1. Nixon's Legacy Still Lives On
On the 9th of January 1913, Richard Milhous Nixon was born in the small town of Yorba Linda, California. He would go on to become the 37th President of the United States, serving from 1969 to 1974. After leaving office, Nixon remained active in politics and public life until his death on April 22nd, 1994. His legacy is still felt today, with his name being synonymous with the Watergate scandal and his foreign policy initiatives still being studied and discussed.
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2. Key Figure in the Development of U.S. Foreign Policy
Richard Nixon served as the Vice President of the United States from 1953 to 1961, during the Eisenhower administration. During this time, he was instrumental in the development of foreign policy, and was a key figure in the establishment of the United Nations. He also played a major role in the passage of the Civil Rights Act of 1957, which was the first federal civil rights legislation since Reconstruction. Nixon's tenure as Vice President was marked by his strong commitment to Cold War foreign policy, and his efforts to strengthen the United States' position in the world.
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3. Nixon's Early Career: A Look at His Education and Law Career
In 1934, Richard Nixon graduated from Whittier College with a Bachelor's degree, and three years later, in 1937, he completed his studies at Duke University School of Law, earning his Juris Doctor degree. This marked the beginning of a long and successful career in politics for Nixon, who would go on to become the 37th President of the United States.
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4. Nixon's Failed Harvard Attempt Didn't Stop Him From Becoming President
When Richard Nixon was offered a tuition grant to attend Harvard University, he was unable to accept the opportunity due to his father's poor health. As a result, Nixon had to take over the family grocery store, foregoing the chance to attend one of the most prestigious universities in the world. Despite this setback, Nixon went on to become the 37th President of the United States.
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5. Nixon's Time in the Navy Formed Him into a Patriot
Richard Nixon served in the U.S Navy for a number of years, beginning with his appointment as an aide to the commander of the Naval Air Station in Iowa. After a successful stint in this role, he was promoted to the position of administration officer of the Alameda Naval Air Station in California, where he was responsible for overseeing the day-to-day operations of the base. Nixon's time in the Navy was a formative experience for him, and it was during this period that he developed a strong sense of patriotism and loyalty to his country.
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6. Nixon Vindicated: Proved Anti-Communist Reputation
In 1948, Richard Nixon made a name for himself when he investigated and broke the Alger Hiss spy case as a member of the House Un-American Activities Committee. His investigation revealed that Hiss had been a Soviet spy, and the case was a major factor in Nixon's rise to national prominence. It also helped to fuel the anti-communist sentiment of the time, and Nixon's reputation as a staunch anti-communist was solidified.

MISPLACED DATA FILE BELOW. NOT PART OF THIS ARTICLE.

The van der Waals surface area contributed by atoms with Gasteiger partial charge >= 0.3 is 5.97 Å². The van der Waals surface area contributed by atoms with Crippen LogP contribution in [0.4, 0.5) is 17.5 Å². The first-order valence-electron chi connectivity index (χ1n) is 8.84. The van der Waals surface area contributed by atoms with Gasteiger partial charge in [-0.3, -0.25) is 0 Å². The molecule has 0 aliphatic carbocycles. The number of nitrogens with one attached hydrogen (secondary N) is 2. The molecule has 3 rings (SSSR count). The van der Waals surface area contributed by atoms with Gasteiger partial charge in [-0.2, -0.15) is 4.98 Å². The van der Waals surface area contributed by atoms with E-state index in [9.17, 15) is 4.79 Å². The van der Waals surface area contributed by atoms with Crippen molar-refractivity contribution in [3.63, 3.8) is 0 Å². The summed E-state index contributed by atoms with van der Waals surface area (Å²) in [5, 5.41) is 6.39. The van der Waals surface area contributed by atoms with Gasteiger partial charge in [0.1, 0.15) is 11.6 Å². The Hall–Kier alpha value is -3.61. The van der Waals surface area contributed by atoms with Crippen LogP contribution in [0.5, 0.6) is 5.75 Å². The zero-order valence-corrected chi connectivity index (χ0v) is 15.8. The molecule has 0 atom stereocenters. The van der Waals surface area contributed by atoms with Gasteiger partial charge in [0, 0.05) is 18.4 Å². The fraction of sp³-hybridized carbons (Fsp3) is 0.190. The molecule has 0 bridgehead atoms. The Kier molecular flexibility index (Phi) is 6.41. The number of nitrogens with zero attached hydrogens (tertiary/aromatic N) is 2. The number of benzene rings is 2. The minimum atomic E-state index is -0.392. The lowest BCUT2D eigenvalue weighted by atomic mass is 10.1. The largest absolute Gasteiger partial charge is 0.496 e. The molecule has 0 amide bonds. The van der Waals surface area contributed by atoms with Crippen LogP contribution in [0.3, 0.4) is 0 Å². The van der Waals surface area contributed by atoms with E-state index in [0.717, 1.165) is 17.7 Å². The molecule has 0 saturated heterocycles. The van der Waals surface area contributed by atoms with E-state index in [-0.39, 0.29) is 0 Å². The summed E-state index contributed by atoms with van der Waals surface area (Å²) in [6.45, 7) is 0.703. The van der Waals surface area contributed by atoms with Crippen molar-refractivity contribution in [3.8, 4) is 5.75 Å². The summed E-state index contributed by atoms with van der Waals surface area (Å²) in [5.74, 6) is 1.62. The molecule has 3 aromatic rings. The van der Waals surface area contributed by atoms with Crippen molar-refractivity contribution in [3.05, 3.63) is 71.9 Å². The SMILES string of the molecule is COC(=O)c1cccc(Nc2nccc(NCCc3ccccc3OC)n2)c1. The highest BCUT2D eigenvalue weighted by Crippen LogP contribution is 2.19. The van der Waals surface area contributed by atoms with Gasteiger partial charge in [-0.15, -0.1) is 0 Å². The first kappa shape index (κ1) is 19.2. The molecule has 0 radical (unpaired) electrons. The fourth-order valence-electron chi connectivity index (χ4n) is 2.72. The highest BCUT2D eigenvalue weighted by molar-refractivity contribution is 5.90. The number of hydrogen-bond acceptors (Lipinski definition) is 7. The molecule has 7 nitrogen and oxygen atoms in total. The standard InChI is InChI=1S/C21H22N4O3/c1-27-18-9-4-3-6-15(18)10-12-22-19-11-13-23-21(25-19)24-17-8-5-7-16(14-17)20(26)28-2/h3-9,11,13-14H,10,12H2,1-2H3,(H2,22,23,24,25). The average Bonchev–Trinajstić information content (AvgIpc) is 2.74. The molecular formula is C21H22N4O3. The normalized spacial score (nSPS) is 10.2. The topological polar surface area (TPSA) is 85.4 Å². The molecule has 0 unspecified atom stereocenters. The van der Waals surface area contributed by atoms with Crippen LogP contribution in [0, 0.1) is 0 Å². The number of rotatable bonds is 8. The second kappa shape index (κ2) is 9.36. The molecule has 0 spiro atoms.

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7. Nixon's 500,000-vote victory
In the 1968 Presidential election, Richard Nixon faced off against Hubert Humphrey and George Wallace in a three-way race. Despite the close competition, Nixon emerged victorious, winning by a staggering 500,000 votes over Humphrey. This was a major victory for Nixon, who went on to become the 37th President of the United States.
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8. 37th President Nixon Sworn In by Chief Justice Warren
On January 20th, 1969, Richard Nixon was sworn in as the 37th President of the United States by Chief Justice Earl Warren, who was not only a political rival of Nixon's but also a long-time adversary. This was a remarkable moment in history, as the two men had been at odds for years, yet here they were, standing together in the White House, with Warren administering the oath of office to Nixon. It was a powerful symbol of the peaceful transition of power in the United States, and a reminder that even the most bitter of political rivals can come together in the spirit of democracy.
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9. Nixon's Vietnam Strategy Successfully Ends War
During the Vietnam War, President Richard Nixon implemented the 'Vietnamization' strategy, which saw the gradual withdrawal of U.S troops and their replacement by Vietnamese forces. This strategy was designed to reduce the number of U.S casualties and to give the Vietnamese people a greater sense of ownership over their own destiny. Nixon's plan was ultimately successful, with the last U.S troops leaving Vietnam in 1973.
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10. Richard Nixon's Memoirs: A Reflective Look at His Life and Career
In 1978, after retiring from politics, Richard Nixon published his memoirs, 'RN: Memoirs of Richard Nixon', which he had written himself. The book was a reflection of his life and career, and was met with both critical and commercial success. It was the first of several books Nixon wrote during his retirement, and was a testament to his legacy as one of the most influential figures in American politics.
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